Directed by: Nicholas D. Wrathall.
No matter what you think about Gore Vidal’s work as a novelist, playwright, screenwriter or political commentator – and lord knows opinions on Vidal run the gamut – no one can deny that the man was fascinating, outspoken and entertaining – otherwise, a perfect subject for a documentary. Nicholas D. Wrath all’s Gore Vidal: The United States of Amnesia suffers a little bit from trying to do too much – it basically covers Vidal’s entire life in 90 minutes, meaning that at times it plays like little more than a collection of Vidal’s greatest hits – and suffers again by adding celebrity interviews with the like of Tim Robbins and Sting – who do not add much to the film other than their celebrity. But the film is never boring, and is often very entertaining – especially when it simply relies on Vidal himself to tell his own story – either in classic interviews, or interviews recorded for the purpose of the documentary in the final years of his life. Vidal was a gifted speaker – quick witted, funny, opinionated and angry.
If you already know a lot about Vidal, I cannot help but wonder if the documentary has much to offer – except the pleasure of hearing Vidal talk. The film doesn’t really go in depth on his work as a novelist or playwright or screenwriter – it merely pays lip service to that part of his life, with multiple talking heads talking about how great his work was, without ever really telling us why – it simply accepts it as a given.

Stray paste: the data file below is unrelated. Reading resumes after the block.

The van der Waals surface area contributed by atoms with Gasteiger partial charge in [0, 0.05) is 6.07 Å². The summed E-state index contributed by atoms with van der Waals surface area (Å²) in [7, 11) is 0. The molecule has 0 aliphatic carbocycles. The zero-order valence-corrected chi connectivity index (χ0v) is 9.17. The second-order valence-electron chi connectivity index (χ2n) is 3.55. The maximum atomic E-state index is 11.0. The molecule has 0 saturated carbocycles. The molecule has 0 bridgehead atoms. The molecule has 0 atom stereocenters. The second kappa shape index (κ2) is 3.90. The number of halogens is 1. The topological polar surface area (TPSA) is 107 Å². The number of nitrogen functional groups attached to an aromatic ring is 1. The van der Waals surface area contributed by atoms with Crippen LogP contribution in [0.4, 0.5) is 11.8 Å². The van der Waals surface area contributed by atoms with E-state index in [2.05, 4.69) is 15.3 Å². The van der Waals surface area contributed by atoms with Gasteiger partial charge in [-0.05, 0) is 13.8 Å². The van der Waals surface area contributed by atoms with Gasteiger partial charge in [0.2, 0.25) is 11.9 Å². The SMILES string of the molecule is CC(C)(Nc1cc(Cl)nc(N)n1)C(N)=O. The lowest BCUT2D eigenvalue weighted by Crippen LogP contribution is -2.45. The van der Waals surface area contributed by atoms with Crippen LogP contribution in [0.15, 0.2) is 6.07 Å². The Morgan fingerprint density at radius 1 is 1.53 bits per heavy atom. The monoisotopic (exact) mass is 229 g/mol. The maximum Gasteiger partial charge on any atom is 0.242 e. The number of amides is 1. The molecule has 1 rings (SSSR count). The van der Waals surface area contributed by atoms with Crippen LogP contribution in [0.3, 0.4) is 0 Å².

Wrathall’s major fascination with Vidal seems to be with him as a political commentator – and how Vidal, ever the liberal rabble rouser – took on pretty much every President from Kennedy to George W. Bush – finding them all lacking, even if, as was the case with Kennedy, he actually knew and liked the man. The movie may be at its best when it’s simply showing us Vidal and his infamous televised debates with conservative William F. Buckley – which is kind of a forerunner to today’s cable news structure of having two people who disagree on everything simply spend time yelling at each other. The difference being that both Buckley and Vidal were smart and funny – and gave as good as they got. The other fascinating relationship in the film is that between Vidal and Christopher Hitchens – who were once friends, and who separated forever over Hitchens support of the invasion in Iraq. According to Hitchens, Vidal saw him as his heir apparent – according to Vidal, it was Hitchens who saw himself as that. According to both they were friends, until the disagreement forever separated them – both of them are now dead.
The United States of Amnesia is not a great documentary – like many documentaries on a single person, who allowed a lot of access to the filmmaker – the film is too deferential to Vidal – it basically worships at his feet. Yet, the film is entertaining because Vidal is so smart and funny, and knew, right up until the end, how to hold a camera’s attention. If you know nothing about Gore Vidal, this documentary is a good place to start – but it certainly isn’t the place to end.